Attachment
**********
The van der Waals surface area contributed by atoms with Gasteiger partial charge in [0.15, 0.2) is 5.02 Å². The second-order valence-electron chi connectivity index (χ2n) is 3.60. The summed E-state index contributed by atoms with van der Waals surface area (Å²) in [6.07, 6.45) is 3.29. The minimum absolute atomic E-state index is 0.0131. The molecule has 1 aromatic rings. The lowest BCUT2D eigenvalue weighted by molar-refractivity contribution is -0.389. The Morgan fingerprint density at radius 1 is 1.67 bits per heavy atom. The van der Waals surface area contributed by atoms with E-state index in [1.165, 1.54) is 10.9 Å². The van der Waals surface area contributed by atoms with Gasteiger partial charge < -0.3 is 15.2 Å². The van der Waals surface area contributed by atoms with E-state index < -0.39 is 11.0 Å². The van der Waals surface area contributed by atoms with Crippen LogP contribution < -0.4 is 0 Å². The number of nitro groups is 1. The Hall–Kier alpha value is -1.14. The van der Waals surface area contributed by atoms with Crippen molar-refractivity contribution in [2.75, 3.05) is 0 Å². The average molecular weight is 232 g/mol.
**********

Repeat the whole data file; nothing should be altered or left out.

The van der Waals surface area contributed by atoms with Gasteiger partial charge in [0.15, 0.2) is 5.02 Å². The second-order valence-electron chi connectivity index (χ2n) is 3.60. The summed E-state index contributed by atoms with van der Waals surface area (Å²) in [6.07, 6.45) is 3.29. The minimum absolute atomic E-state index is 0.0131. The molecule has 1 aromatic rings. The lowest BCUT2D eigenvalue weighted by molar-refractivity contribution is -0.389. The Morgan fingerprint density at radius 1 is 1.67 bits per heavy atom. The van der Waals surface area contributed by atoms with E-state index in [1.165, 1.54) is 10.9 Å². The van der Waals surface area contributed by atoms with Gasteiger partial charge < -0.3 is 15.2 Å². The van der Waals surface area contributed by atoms with E-state index < -0.39 is 11.0 Å². The van der Waals surface area contributed by atoms with Crippen LogP contribution < -0.4 is 0 Å². The number of nitro groups is 1. The Hall–Kier alpha value is -1.14. The van der Waals surface area contributed by atoms with Crippen molar-refractivity contribution in [2.75, 3.05) is 0 Å². The average molecular weight is 232 g/mol.